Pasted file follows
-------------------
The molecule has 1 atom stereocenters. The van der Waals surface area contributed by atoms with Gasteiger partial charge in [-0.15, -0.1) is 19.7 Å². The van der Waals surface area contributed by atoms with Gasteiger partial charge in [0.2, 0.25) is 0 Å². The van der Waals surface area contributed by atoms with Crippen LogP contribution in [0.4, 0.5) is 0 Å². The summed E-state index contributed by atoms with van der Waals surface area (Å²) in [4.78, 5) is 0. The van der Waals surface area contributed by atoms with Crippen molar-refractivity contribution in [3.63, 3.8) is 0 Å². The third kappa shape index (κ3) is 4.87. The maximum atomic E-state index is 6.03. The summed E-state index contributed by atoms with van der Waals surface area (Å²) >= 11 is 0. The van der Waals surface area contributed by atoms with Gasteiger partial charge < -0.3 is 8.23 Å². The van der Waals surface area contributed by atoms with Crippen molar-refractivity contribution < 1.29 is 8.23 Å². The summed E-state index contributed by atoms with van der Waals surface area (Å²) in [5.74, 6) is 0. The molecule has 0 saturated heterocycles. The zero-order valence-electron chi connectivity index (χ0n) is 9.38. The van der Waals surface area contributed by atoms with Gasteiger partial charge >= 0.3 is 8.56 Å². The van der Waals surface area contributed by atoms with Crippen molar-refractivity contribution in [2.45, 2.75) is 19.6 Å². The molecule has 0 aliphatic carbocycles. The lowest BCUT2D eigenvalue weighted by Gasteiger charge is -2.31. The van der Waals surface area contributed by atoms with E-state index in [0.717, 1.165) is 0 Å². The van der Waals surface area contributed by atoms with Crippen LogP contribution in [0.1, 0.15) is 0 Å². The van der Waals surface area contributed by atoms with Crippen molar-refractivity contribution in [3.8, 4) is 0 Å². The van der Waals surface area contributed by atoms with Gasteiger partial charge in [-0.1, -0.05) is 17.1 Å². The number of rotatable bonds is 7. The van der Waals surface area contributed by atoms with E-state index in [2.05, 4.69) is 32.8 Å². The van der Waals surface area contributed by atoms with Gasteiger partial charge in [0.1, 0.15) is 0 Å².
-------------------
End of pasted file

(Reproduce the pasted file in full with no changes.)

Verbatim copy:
The molecule has 1 atom stereocenters. The van der Waals surface area contributed by atoms with Gasteiger partial charge in [-0.15, -0.1) is 19.7 Å². The van der Waals surface area contributed by atoms with Gasteiger partial charge in [0.2, 0.25) is 0 Å². The van der Waals surface area contributed by atoms with Crippen LogP contribution in [0.4, 0.5) is 0 Å². The summed E-state index contributed by atoms with van der Waals surface area (Å²) in [4.78, 5) is 0. The van der Waals surface area contributed by atoms with Crippen molar-refractivity contribution in [3.63, 3.8) is 0 Å². The third kappa shape index (κ3) is 4.87. The maximum atomic E-state index is 6.03. The summed E-state index contributed by atoms with van der Waals surface area (Å²) >= 11 is 0. The van der Waals surface area contributed by atoms with Gasteiger partial charge < -0.3 is 8.23 Å². The van der Waals surface area contributed by atoms with Crippen molar-refractivity contribution < 1.29 is 8.23 Å². The summed E-state index contributed by atoms with van der Waals surface area (Å²) in [5.74, 6) is 0. The molecule has 0 saturated heterocycles. The zero-order valence-electron chi connectivity index (χ0n) is 9.38. The van der Waals surface area contributed by atoms with Gasteiger partial charge >= 0.3 is 8.56 Å². The van der Waals surface area contributed by atoms with Crippen molar-refractivity contribution in [2.45, 2.75) is 19.6 Å². The molecule has 0 aliphatic carbocycles. The lowest BCUT2D eigenvalue weighted by Gasteiger charge is -2.31. The van der Waals surface area contributed by atoms with E-state index in [0.717, 1.165) is 0 Å². The van der Waals surface area contributed by atoms with Crippen LogP contribution in [0.1, 0.15) is 0 Å². The van der Waals surface area contributed by atoms with Crippen molar-refractivity contribution in [3.8, 4) is 0 Å². The van der Waals surface area contributed by atoms with Gasteiger partial charge in [-0.1, -0.05) is 17.1 Å². The number of rotatable bonds is 7. The van der Waals surface area contributed by atoms with E-state index in [2.05, 4.69) is 32.8 Å². The van der Waals surface area contributed by atoms with Gasteiger partial charge in [0.1, 0.15) is 0 Å².